The Thirsty Beagle: ABLE buck-passing may be for the best

Monday, August 22, 2016

ABLE buck-passing may be for the best

In case anyone's counting, it's only four days away from Aug. 26 now.

That's the day we're supposed to be able to get full-strength beer by the glass at local small breweries. I mean, if you read Senate Bill 424, you'd think we're supposed to get it.

I feel like I've cited the portion of the bill relevant to craft brewers like 300 times, but following the ABLE Commission's analysis paralysis last week, here we go again.

The bill clearly states licensed brewers are allowed:

" sell beer produced by the licensee to consumers twenty-one (21) years of age or older on the premises of the brewery..."

And that:

"Samples and sales may only be distributed or consumed between 10:00 a.m. and 9:00 p.m."

What am I missing? Where is the ambiguous language that has stupefied the ABLE Commission? Why is it that one of the bill's co-authors can explicitly tell the ABLE Commission that the intent of the bill is to allow on-premise consumption, yet commission leaders can still say the intent isn't clear?

It's in plain English: Samples and sales may be distributed or consumed between 10:00 a.m. and 9:00 p.m. 

Samples AND sales. Distributed OR CONSUMED. It's right there in the language of the bill.

As ABLE was unable to either read or comprehend what appears to be plain language, the matter now rests in the hands of the state's attorney general, tasked by ABLE with interpreting the bill. The AG's office stated on Friday that they would expedite review of the bill and provide an interpretation prior to the go-live date on Friday. 

One way or another, we'll find something out in the next couple days. There are several options in terms of where this goes from here.

1. AG says brewers can sell by the glass, everyone is happy and Oklahoma enters a period of rapid commercial/retail/tourism expansion and development.

2. AG says no sales by the glass. Brewers can still sell by the package (bottles, cans, growlers) and that leads to...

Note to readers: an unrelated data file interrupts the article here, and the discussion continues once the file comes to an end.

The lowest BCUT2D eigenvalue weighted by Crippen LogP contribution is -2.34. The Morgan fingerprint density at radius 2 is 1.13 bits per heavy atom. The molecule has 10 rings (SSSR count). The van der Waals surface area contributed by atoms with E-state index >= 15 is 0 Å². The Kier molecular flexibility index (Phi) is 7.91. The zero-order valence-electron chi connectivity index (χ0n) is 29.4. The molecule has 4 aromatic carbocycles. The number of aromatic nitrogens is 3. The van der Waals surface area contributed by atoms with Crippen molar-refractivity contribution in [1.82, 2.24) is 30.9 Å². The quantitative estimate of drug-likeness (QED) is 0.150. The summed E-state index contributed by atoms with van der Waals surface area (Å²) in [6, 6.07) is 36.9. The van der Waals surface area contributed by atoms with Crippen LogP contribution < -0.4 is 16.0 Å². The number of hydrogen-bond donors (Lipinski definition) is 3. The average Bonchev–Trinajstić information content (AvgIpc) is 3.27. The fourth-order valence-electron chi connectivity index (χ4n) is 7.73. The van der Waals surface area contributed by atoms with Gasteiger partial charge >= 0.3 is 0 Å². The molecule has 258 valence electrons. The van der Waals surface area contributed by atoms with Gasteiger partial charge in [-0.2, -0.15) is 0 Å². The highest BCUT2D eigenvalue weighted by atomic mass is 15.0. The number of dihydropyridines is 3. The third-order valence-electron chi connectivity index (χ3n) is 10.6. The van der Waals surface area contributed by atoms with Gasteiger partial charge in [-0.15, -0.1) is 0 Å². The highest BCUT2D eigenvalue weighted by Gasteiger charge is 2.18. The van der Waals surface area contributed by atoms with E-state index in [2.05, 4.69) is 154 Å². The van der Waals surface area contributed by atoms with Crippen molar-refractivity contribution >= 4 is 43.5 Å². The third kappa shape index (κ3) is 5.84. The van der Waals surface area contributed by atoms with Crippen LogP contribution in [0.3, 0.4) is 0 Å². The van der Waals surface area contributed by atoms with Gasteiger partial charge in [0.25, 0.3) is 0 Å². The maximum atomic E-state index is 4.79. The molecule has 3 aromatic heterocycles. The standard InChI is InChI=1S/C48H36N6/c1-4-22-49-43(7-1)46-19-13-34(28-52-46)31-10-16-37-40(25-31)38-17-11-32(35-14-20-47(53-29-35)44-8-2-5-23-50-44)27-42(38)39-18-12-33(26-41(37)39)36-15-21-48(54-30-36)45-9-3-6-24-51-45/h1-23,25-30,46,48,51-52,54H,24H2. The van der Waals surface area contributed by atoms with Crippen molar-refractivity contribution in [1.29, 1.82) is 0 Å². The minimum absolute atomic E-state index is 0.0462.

3. Lawmakers use the 2017 legislative session to amend SB 424 and make it wholly unambiguous. Full-strength sales by the glass are allowed sometime next spring/summer, or...

4. Voters approve State Question 792 in November, activating Senate Bill 383, eliminating the state's dual-strength system and putting brewery pint sales into effect in October 2018.

So, do I think we'll get there one way or another, one day or another? Yes. But it shouldn't be this hard.

But let's talk about ABLE a little bit more. That agency has really put Oklahoma's craft brewers through the ringer here.

On July 24, I blogged that ABLE had expressed concern about the wording of the bill to the state's craft brewers. As several brewers told me, there was concern that ABLE believed sales by the glass were not authorized by SB 424. ABLE and the brewers were set to discuss the matter at a meeting set for July 25.

The brewers came out of that meeting believing that on-premise consumption would be allowed. In the weeks that followed, brewers began laying out plans for their celebrations of SB 424.

Last week, Marshall Brewing Co. announced formal plans for a big SB 424 bash. Marshall is one of the best -- if not the best -- politically connected breweries in the state. If they felt confident in ABLE's favorable interpretation of SB 424, you would figure it was a done deal.

So when brewers found out last Thursday that ABLE was aiming to deny by-the-glass sales, the mutual feelings in the industry were shock and devastation. Those are not emotions you feel when you're not confident things will go a certain way.

So why did the brewers feel so confident? If ABLE gave them reason to feel confident and then simply pulled the rug out at the proverbial last minute, then shame on the agency.

And for ABLE leadership to say on television last Friday that they had no idea brewers even were interested in on-premise consumption? It defies logic.

After all, the brewers met with ABLE representatives in July to discuss that very issue! What in the heck is going on at the ABLE Commission?

Maybe taking the decision out of their own hands actually is the best course of action.


  1. Time to tear down ABLE and rebuild it from scratch. They are an agency not legislators. Get a clue ABLE! This is the 1920s bs we have been living with, and it's time to get rid of this backward thinking.

  2. This is precisely what I was saying in the last blog. ABLE told the brewers all is good except for maybe growlers but all else is fine, then all of sudden sale by the glass is a no go a week before the bill takes effect? The thing that comes to my mind is somebody with influence/money doesn't want this to happen.
    I don't know much about ABLE except that they are a do the officials of ABLE get placed in their positions? I'm assuming the director position isn't an electable position? Who appoints these persons to their positions then? And where do the fines they levee end up? Don't know who besides maybe big beer makers (bmc) have against Oklahoma brewers but it sure seems ABLE has it out for them.

  3. ABLE is close to losing control in OK and this is a last ditch effort to push their control. It's ABLE's swan song.

  4. Way to go AG for pulling this one out.